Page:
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In My San Diego Garden and Kitchen

In My San Diego Garden and Kitchen

The winter garden, or as some call it the second season garden, enters the transition time where the productive crops from earlier months like cauliflower have finished their run and slower vegetables such as cabbage, carrots and beets linger. There are a few empty spaces in the raised beds now. I’ll remove the bolted arugula this week, though the flowers are charming and useful. The snow peas are setting seed and looking ratty. With the warm weather ahead I expect the winter lettuce to bolt and aphids to appear soon. The spinach has part shade, so it will remain productive. Neighboring radishes are now in the fridge and the spring onions grow at an acceptable pace and are available whenever I need them. Sweet peas, calendulas and stock add color, fragrance and attract beneficial insects to the vegetable garden.

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Broccoli is a staple of the winter garden for many months. I harvested the first heads in early January from six plants. A second set of six planted a few weeks later yielded more heads in a timely way. The side shoots were slower this year which I attribute to the cool, rainy months. But even now I’m harvesting enough broccoli for dinner, as in the photo above, at least three days a week. The side shoots will decrease in size soon and I’ll decide with the diminishing returns, it’s time to prepare the raised bed for tomatoes.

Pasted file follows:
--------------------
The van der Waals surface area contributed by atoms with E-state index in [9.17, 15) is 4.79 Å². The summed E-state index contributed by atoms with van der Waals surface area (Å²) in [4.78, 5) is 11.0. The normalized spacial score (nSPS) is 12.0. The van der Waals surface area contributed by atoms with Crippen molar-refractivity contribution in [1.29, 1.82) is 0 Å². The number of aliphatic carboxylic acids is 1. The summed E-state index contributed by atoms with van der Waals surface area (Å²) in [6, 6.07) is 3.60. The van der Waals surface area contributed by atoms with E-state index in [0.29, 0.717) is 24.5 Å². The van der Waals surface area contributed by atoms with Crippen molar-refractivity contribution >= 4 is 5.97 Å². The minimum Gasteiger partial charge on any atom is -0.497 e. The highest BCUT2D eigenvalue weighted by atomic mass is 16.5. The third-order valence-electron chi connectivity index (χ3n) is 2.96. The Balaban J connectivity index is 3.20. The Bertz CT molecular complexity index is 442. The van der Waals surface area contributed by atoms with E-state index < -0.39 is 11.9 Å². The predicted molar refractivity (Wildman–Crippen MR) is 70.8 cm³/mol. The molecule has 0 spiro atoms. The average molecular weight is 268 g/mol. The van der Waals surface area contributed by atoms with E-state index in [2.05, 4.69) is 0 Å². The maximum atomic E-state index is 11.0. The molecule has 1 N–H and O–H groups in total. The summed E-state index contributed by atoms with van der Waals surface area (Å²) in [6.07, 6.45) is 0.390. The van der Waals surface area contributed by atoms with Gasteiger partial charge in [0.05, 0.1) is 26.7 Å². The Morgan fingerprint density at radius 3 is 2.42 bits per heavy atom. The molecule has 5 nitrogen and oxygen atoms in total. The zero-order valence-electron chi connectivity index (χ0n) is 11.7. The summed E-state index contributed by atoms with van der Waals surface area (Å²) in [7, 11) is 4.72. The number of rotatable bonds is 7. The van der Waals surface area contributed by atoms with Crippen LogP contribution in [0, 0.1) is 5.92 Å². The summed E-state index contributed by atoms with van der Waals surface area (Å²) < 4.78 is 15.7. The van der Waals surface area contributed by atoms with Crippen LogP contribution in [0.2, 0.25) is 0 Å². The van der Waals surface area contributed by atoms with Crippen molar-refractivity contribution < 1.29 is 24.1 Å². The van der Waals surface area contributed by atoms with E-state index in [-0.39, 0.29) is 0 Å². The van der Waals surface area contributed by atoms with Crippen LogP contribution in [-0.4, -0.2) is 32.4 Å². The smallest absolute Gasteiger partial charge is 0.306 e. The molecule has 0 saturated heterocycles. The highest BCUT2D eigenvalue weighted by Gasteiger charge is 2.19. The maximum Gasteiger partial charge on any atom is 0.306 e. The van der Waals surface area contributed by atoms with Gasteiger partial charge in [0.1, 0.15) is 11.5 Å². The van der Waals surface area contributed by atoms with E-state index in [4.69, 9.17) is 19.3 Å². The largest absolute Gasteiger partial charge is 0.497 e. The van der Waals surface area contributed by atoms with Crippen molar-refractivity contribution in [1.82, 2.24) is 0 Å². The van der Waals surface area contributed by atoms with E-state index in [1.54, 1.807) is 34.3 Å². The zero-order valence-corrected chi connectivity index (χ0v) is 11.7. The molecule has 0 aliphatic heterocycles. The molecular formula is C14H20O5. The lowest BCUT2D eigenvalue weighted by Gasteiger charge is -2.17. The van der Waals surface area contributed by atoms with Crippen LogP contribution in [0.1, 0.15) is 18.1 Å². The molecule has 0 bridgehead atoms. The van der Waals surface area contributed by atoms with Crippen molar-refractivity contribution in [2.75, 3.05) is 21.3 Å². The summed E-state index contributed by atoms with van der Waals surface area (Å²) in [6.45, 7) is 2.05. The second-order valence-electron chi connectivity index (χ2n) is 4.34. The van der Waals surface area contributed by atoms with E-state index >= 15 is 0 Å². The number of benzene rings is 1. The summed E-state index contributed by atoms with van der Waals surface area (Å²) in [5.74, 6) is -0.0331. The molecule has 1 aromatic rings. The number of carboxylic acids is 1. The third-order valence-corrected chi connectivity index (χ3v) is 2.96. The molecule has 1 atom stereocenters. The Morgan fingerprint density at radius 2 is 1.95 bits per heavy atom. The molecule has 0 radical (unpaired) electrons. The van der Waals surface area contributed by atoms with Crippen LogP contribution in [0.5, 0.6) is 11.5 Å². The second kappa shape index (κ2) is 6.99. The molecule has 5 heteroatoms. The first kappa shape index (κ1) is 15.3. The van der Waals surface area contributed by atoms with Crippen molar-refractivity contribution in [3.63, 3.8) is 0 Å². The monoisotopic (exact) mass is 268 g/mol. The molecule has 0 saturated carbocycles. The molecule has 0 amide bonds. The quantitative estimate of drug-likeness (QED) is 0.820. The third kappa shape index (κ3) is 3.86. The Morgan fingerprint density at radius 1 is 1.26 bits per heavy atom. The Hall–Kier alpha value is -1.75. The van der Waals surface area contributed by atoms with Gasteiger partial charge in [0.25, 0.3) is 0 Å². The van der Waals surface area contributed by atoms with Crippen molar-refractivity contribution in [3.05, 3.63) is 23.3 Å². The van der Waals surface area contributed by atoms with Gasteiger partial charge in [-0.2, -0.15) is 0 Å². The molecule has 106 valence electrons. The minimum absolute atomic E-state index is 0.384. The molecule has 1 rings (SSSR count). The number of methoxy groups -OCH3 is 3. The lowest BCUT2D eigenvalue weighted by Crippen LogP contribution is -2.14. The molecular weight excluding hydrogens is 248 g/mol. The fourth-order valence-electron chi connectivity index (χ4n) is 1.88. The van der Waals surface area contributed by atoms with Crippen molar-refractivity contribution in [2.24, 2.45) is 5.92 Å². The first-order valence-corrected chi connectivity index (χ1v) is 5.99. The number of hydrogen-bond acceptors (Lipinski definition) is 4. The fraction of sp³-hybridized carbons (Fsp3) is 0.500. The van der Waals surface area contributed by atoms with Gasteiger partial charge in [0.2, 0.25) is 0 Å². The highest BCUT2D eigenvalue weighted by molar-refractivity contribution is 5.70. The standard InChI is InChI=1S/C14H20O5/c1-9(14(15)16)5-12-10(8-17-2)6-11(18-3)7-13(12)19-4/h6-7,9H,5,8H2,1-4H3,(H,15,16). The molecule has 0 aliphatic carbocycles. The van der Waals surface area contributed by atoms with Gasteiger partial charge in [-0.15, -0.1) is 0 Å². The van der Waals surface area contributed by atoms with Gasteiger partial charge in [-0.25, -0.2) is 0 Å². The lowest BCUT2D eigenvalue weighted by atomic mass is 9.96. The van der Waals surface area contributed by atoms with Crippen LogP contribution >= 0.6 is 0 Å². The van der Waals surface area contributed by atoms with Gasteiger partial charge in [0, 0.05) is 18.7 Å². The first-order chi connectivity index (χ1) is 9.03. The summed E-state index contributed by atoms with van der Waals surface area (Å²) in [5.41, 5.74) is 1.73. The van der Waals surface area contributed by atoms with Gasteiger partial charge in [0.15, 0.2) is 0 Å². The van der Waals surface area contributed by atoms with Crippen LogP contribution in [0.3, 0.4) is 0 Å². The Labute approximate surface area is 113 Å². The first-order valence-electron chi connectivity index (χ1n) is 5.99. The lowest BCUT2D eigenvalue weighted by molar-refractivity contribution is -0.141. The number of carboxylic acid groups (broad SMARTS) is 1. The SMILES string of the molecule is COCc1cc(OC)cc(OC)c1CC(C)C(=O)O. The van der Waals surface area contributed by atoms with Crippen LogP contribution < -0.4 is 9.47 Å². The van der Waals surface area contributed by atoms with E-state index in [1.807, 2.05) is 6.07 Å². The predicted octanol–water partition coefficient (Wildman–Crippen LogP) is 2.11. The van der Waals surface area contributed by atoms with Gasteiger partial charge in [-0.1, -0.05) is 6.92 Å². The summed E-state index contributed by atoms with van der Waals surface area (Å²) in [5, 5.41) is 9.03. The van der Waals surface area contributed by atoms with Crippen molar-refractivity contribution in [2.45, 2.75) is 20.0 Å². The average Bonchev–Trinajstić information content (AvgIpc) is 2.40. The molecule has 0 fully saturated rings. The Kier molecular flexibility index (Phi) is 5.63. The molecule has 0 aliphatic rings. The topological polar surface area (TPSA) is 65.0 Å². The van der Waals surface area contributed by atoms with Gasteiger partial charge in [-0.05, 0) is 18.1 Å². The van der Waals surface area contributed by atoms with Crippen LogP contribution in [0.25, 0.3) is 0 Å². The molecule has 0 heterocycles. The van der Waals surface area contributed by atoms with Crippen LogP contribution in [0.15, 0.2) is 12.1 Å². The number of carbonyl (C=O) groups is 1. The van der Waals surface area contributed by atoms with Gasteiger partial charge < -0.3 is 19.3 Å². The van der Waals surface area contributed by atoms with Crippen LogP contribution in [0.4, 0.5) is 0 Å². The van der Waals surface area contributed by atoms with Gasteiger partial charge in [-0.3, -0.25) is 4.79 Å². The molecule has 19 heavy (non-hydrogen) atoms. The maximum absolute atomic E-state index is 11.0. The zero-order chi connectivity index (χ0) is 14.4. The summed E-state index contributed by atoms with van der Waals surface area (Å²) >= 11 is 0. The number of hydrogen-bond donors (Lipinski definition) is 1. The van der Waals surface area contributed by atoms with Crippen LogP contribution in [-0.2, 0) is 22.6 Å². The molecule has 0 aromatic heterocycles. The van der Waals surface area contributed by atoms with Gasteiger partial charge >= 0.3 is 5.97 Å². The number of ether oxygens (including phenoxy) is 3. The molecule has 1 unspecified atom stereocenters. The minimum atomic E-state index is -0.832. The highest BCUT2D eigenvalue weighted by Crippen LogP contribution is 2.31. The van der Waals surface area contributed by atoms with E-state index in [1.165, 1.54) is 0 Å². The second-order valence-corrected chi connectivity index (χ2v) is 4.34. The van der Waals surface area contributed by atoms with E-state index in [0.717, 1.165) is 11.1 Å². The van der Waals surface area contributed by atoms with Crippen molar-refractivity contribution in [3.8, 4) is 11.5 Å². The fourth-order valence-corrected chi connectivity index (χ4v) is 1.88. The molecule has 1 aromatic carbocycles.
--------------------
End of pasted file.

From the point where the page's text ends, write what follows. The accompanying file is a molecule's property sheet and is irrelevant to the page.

I remarked to my husband this week that maybe we should “summer” in the winter of western Australia or Chile so I can have a second winter garden each year. But then I would miss tomatoes.

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Most of my harvests at this time of the year are only what I need for a meal. This is what I grabbed for dinner last night. With the cool, wet winter and slow spring the celery is still delightfully crisp and free of any bitterness. With four kinds of lettuce growing, I preferentially harvest the ones I suspect will bolt soon and step up my lettuce giveaway.

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As the navel orange season winds down, a opossum and possibly a hooded oriole have diminished the crop. We decided to pick the remainder for final uses and distribution. Our navel orange crop this year provided hundreds of oranges—maybe 500 or more; plenty to share with friends and family and enough to have orange juice most mornings and make sixty jars of orange marmalade. I’ve pulled out my folder of orange recipes and so will use the last of the oranges for some of my favorites. I’ll also freeze orange zest and small amounts of orange juice for use during the year. See yesterday’s post on Sweetened Oven Dried Oranges.

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On cue with spring, the sweet peas began blooming exuberantly in the last two weeks. This photo doesn’t capture the full glory or the fragrance these bicolor sweet peas. I’ve shared my seed, grown for over twenty years here in Point Loma, with San Diego Seed Company. Next year you’ll be able to purchase the bicolor sweet pea seeds there.

See what other garden bloggers harvested last week in their gardens at Harvest Monday hosted by Dave at Our Happy Acres.

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